There’s a change in the air for the engineering sector.
This month has seen the launch of Project 13, as the sector encourages industry and government alike to start thinking in a new way about how we work together to build infrastructure.
Led by the Infrastructure Client Group and the Institution of Civil Engineers, Project 13 is an industry-led change programme aimed at improving infrastructure delivery models for clients, suppliers, operators and user.
Over the past 12 months, the industry has been working together to develop this new collaborative enterprise business model, derived from existing examples of best practice. With this month’s launch, the programme is moving from the design to the implementation stage.
Project 13 is not just a change in thinking; it’s a shift in how we operate at every level of business. It’s not going to happen overnight, but the journey should now be much smoother thanks to the suite of tools that have been created, which are available on the Project 13 website.
These include the Blueprint, which sets out the key principles of the Project 13 model, and the Commercial Handbook, which details a practical approach to creating the right commercial environment.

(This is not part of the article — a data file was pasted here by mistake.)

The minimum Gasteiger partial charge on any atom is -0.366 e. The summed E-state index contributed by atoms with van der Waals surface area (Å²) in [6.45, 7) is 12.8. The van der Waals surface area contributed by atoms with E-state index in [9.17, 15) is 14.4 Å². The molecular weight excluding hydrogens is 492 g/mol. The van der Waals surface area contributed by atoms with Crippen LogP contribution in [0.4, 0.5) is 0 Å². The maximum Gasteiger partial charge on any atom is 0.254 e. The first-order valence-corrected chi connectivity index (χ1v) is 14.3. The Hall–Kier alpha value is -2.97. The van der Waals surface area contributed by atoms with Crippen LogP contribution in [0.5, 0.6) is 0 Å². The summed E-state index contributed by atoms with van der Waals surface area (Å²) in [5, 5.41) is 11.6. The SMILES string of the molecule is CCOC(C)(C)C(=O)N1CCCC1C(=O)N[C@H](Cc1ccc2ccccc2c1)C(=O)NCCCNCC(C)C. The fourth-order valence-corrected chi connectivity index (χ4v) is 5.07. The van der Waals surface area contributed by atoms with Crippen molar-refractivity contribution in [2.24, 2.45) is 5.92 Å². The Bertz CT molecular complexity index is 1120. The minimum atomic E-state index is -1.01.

There is also the Maturity Matrix, which allows project partners to assess themselves and identify opportunities for improvement, to be used in conjunction with the Transformation Roadmap, which contains guidance materials and case studies to support business development.
“It is fantastic to have both public and private sector organisations involved at such a crucial stage”
Project 13 is also developing a series of training and accreditation programmes. These will be available for those wanting an enhanced knowledge of the programme’s principles and how to apply them, or for those who are taking on leadership roles within their own organisations to drive forward these changes.
Big-name early adopters
The initiative has secured a number of early adopter organisations that have agreed to start implementing Project 13 principles in new or ongoing programmes.
These include Anglian Water’s Capital Delivery Alliances, the Environment Agency’s Next Generation Supplier Arrangements, Heathrow’s expansion, and National Grid’s London Power Tunnels project.
It is fantastic to have both public and private sector organisations involved at such a crucial stage. Their feedback will prove invaluable as they share experiences and learnings, highlighting tangible benefits that can be realised and practical improvements to the programme.
Speaking at the launch of Project 13, Robert Jenrick MP lauded the industry’s ambition to build a more sustainable commercial model that helps us perform to our maximum capability.
Project 13 is huge piece of work, and we’re looking forward to seeing the results of it come to life over the coming months. If you want to get involved or to find out more, visit www.p13.org.uk
Miles Ashley is director at Wessex Advisory and Heather Cox is an engineer in nuclear chemistry at Rolls-Royce. They are leading Project 13’s implementation workstreams for the executive group and future leaders, respectively